When we arrive at the missionary scene, then, God has already been long at work.  Stories upon stories from the mission field testify to this.  A missionary meets a Muslim man who had a dream about Jesus the night prior; a woman feels an emptiness in her heart that longs to be filled; a teenager finds a Bible, and questions of God burn on his heart.  Salvation always comes through God’s prior work, never by our clever words, strategies, or programs.  After all, it is the Holy Spirit who testifies about Christ, and convicts the world of sin (Jn. 15:26; 16:8-11).

In this way missions is best understood as joining in God’s Mission.  It is by His authority, His initiative, and His Mission that we make disciples of all nations.  This is our starting point for missions.  Missions is the project of aligning ourselves with God’s Mission, which is already well under way, and firmly in His capable hands.  As such, we labor with confidence, knowing the certainty of the outcome, because it is God’s undertaking, not ours.  Praise be to God that we are asked to be a part of His great work!

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A few weeks back I received the latest copy of Missions Frontiers, a magazine that ships to my apartment every other month.  The first thing I would read, like probably all of its subscribers, was Ralph Winter’s editorial.  In this past issue, for the first time in the 30 years of the publication, Winter did not write the editorial.  It was noted by the new editor, Rick Wood, that Winter was dealing with lymphoma and was no longer feeling up to the task.  I knew he was sick, so it didn’t necessarily surprise me.  Still, it took me off guard last week to find out that Ralph Winter had died, on May 20, 2009.

To all of us in fields related to missions, Ralph Winter was a giant.  We speak of missions and evangelism in terms of “people groups” rather than countries.  It seems so obvious to us now: within the geo-political boundaries of a country (say, India) there are any number of people groups that may or may not actually have much connection to each other, despite living under the same flag.  They may have different languages, customs, religions, etc.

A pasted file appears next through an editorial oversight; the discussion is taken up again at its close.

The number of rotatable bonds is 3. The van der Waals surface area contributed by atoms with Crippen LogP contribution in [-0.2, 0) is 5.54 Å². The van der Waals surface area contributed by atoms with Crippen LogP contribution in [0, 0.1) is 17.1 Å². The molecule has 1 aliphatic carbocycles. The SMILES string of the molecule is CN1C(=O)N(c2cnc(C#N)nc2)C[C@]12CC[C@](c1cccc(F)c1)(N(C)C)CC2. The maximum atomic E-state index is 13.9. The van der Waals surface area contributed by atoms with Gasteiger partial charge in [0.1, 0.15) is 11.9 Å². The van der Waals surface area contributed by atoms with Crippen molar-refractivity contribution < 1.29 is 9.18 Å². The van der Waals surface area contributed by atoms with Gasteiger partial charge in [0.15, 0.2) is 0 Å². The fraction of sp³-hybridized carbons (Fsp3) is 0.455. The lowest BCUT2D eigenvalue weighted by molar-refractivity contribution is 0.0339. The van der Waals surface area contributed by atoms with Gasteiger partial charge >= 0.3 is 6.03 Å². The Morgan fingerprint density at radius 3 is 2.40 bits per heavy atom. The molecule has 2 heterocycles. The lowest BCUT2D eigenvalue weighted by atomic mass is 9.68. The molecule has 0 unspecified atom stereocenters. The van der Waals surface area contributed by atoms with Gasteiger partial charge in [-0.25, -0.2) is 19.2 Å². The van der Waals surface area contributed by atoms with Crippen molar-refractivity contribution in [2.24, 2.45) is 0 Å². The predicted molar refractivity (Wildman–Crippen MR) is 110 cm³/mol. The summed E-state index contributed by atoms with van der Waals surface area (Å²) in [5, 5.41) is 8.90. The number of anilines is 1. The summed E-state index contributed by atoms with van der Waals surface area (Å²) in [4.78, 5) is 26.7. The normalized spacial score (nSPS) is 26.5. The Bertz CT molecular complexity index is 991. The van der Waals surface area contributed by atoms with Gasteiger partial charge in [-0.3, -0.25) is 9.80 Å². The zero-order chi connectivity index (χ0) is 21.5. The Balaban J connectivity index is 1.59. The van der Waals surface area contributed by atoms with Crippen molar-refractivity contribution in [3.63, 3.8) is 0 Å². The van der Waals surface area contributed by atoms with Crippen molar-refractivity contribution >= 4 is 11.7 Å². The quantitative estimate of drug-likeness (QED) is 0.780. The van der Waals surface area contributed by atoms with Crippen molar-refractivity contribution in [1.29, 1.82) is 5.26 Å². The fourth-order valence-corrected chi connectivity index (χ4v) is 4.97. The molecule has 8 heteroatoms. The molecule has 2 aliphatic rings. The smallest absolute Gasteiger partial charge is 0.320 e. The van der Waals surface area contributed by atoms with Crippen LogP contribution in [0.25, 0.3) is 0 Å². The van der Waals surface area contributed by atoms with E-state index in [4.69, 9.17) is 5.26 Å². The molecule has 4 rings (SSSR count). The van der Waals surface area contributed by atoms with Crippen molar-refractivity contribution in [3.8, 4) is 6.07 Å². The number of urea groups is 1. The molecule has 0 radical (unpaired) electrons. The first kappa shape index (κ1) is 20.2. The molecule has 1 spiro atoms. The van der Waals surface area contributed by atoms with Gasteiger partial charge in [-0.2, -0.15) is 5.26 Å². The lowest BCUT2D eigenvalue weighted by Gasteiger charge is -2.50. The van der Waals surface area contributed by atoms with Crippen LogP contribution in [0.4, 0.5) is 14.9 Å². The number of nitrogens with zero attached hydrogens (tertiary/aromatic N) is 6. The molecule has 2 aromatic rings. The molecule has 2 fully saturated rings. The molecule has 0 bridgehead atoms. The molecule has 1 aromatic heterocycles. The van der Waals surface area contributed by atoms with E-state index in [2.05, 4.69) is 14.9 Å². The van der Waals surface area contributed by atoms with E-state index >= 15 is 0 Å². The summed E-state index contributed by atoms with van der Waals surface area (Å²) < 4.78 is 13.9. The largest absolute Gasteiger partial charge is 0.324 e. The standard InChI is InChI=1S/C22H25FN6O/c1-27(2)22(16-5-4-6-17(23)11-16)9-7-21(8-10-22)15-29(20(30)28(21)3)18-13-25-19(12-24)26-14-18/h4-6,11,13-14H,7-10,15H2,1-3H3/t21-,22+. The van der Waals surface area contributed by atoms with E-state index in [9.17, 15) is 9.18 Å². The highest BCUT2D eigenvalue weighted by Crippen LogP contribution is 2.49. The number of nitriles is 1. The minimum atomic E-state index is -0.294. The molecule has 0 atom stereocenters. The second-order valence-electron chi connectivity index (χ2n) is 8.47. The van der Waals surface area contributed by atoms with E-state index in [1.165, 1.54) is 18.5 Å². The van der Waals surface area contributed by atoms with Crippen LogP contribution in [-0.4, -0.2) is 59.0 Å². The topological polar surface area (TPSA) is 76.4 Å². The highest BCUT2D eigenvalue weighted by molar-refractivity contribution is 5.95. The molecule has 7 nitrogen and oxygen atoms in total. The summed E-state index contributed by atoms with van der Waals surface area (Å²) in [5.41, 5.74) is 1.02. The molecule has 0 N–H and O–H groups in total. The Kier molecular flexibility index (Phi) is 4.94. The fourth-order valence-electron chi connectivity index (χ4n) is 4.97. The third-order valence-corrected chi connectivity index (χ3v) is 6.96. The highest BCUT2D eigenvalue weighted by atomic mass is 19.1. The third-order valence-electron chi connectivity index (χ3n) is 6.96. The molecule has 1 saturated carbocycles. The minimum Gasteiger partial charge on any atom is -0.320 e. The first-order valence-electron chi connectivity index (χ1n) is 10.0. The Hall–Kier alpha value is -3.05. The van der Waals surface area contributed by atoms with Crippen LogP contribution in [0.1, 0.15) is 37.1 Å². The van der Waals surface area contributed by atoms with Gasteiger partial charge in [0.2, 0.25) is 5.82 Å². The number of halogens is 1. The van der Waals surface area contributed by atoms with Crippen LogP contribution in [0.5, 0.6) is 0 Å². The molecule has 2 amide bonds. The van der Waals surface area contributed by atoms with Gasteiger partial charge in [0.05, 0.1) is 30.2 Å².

So, while the gospel may have reached the Tamil Hindu population, that doesn’t mean India has been reached.  What about the Muslims in Assam?  They’re an entirely different people from the Tamils.  They present a whole different set of challenges to missionaries that must be reckoned with.  The fact that the gospel had penetrated the boundaries of India does not mean that all the peoples of India had been reached.

This is taken for granted by most of us, especially the under-40 crowd.  But before Ralph Winter, it wasn’t so widespread.  I’m not saying he invented the concept of people groups or was even the first to trumpet this understanding, but I think it’s safe to say he was the most influential.

I’ll share one more personal tidbit about Ralph Winter.  Winter was writing something about parachurch missions organizations.  Now, we local church types tend to be critical of parachurch organizations.  Winter noted, however, that churches often failed to live and preach the gospel to all peoples as we see commanded and exemplified in the New Testament. So, he reasoned, he could just as easily refer to churches as paramission organizations.  That has stuck with me ever since.  I don’t ever want my church to be an organization that operates outside the mission of God.  Much of Winter’s life was dedicated to keep that from happening.

I encourage you to poke around the website for the U. S. Center for World Mission, an organization Winter founded.  If you’d like to look into subscribing to Missions Frontiers (donations requested) you can go here.  And if you’d like to pray for unreached people groups, I highly recommend you surf around Joshua Project for a while.

Ralph Winter had a dream of seeing the gospel preached to all nations (people groups) before his death.  I’m sad to say this did not happen.  But his dream was based on the Great Commission, and that has not changed, not matter how many of its faithful spokesmen pass away.